Tens of thousands of the UK’s road signs could be ready for removal from across the country after a Department for Transport (DfT) report found many were superfluous.
The report comes from a 2015 Road Signs Task Force created to investigate the use of road signs. This stated that over 4.2 million road signs, many that were less about reducing accidents but instead more about preventing legal action being taken against local authorities.
The 2017 report obtained via a Freedom of Information request, recommends that entire categories of sign be scrapped altogether. It argues that many warnings insulted the degree of stupidity on the driver’s part. The sheer cost of manufacturing and maintaining a single road sign is also waste of government money, and this could be redeployed elsewhere (such as better road surfaces) and more parking facilities.
Signs that are under the cosh for removal are:
Traffic light signs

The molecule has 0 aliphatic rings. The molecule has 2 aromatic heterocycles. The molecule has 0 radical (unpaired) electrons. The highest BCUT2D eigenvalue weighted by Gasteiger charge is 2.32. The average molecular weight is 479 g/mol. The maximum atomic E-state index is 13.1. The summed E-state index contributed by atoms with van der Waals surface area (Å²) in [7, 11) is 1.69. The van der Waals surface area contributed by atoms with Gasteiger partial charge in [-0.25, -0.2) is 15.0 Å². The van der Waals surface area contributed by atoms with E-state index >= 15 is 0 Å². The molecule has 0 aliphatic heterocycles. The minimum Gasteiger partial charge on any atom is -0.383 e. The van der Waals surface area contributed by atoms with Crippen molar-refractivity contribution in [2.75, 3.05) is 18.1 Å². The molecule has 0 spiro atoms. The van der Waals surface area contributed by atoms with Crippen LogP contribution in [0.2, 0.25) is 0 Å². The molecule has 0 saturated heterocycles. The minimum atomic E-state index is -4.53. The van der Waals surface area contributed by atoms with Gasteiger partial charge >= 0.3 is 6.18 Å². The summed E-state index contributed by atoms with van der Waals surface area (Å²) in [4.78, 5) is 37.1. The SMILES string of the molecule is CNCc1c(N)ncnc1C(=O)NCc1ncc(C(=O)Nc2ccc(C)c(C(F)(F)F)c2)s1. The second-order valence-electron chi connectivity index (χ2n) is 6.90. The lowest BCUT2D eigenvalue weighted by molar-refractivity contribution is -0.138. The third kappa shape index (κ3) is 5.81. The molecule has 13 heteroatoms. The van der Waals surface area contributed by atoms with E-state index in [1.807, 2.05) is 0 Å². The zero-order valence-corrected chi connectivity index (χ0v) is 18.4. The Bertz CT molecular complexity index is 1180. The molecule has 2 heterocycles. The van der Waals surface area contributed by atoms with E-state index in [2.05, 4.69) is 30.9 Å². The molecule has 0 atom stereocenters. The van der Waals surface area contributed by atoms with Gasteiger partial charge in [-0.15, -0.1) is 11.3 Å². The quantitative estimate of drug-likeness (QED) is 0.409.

Roundabout and junction warning signs
End of motorway regulations signs
Speed camera warning signs
The number of UK road signs has grown from 2.16 million in 1993 to 4.57 million in 2013. The programme wants new rules drawn up for councils, which would stipulate that signs should be limited in their height so they can be seen far easier at eyelevel.
Many surveys before this report also showed that the more signs the driver has to compute, the less each sign’s effectiveness was. Information overload on the human brain delays making decisions or worse still, making the right decision, and this can be seen as the topic on various blogs sent in by people who have been confused and ended up being caught in the wrong lane or similar.